How Trevor Bauer Built One Of The Filthiest Curveballs in Baseball

Cleveland Indians pitcher Trevor Bauer has decimated hitters with his curveball. Here's how he discovered the perfect way to throw it.

Trevor Bauer had it going during Game 1 of the Cleveland Indians' ALDS matchup with the New York Yankees.

The 26-year-old starting pitcher tossed 6.2 shutout innings and recorded eight strikeouts to propel Cleveland to a 4-0 victory. Bauer's curveball was especially lethal, as five of his punch-outs came on the pitch:

It's a filthy pitch. According to PITCHf/x, only Mike Fiers of the Houston Astros averages more vertical movement on his curveball than Bauer does. Perhaps that's why Bauer throws it on 29.8 percent of his pitches, the fourth-most of any starting pitcher. So, how did Bauer develop his devastating breaking ball?

Driveline Baseball—the Seattle-based facility where Bauer trains during the offseason—had a lot to do with it. The facility preaches "data-driven" training, and they gather that data via tools such as a "gold standard" motion capture laboratory and advanced pitch tracking technologies. Driveline is the perfect playground for the analytical Bauer, who majored in mechanical engineering at UCLA.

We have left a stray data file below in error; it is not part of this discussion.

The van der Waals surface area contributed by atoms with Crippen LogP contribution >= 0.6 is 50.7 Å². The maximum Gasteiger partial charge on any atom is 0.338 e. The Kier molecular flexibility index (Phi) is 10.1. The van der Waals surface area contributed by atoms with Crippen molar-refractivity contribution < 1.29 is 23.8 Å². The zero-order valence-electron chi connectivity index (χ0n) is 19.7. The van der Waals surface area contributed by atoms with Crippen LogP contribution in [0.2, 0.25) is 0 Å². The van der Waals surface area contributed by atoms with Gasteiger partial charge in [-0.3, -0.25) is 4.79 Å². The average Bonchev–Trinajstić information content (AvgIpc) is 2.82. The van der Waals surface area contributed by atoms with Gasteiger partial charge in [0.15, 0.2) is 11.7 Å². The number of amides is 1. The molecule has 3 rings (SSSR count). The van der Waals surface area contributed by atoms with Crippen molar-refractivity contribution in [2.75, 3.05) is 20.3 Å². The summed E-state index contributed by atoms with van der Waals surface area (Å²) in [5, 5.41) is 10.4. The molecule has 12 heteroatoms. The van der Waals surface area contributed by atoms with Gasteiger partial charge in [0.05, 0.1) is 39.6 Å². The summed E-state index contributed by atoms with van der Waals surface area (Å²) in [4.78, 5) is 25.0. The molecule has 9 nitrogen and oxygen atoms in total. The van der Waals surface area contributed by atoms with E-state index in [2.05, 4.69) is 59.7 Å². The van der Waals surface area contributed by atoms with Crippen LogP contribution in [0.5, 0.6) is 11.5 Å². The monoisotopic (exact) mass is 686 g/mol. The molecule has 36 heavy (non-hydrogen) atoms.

"Anytime I can cross the two over and use the scientific method to improve myself as a baseball player, I try to do just that," Bauer recently told on his relationship with Driveline. With the help of Driveline's technology, Bauer discovered that using a knuckle-curve grip allowed him to add more revolutions per minute to his curveball, enhancing its movement. From SportTechie:

Bauer said his original (curveball) curved at 2,850 average rpm, a rate that fell to 2,450 after he changed his pitching mechanics; sometimes his index finger would protrude into the ball path and deflect the spin axis and hinder the spin rate. Using the high-speed camera, Bauer learned the knuckle-curve grip he uses now, spinning a 2,400 rpm pitch early in counts as a get-me-over strike and dialing it up as high as 2,800 for a late-count whiff. "All the data says that for every 100 rpm's you get on the curveball, swing-and-miss rate increases," Bauer said.

It's a prime example of a player leveraging technology to get the most out of his athletic abilities. "We have these conversations about how to create spin and maximize your body movements," Indians closer Cody Allen told "(Bauer) knows more about this stuff than anybody."

Photo Credit: Adam Glanzman/Getty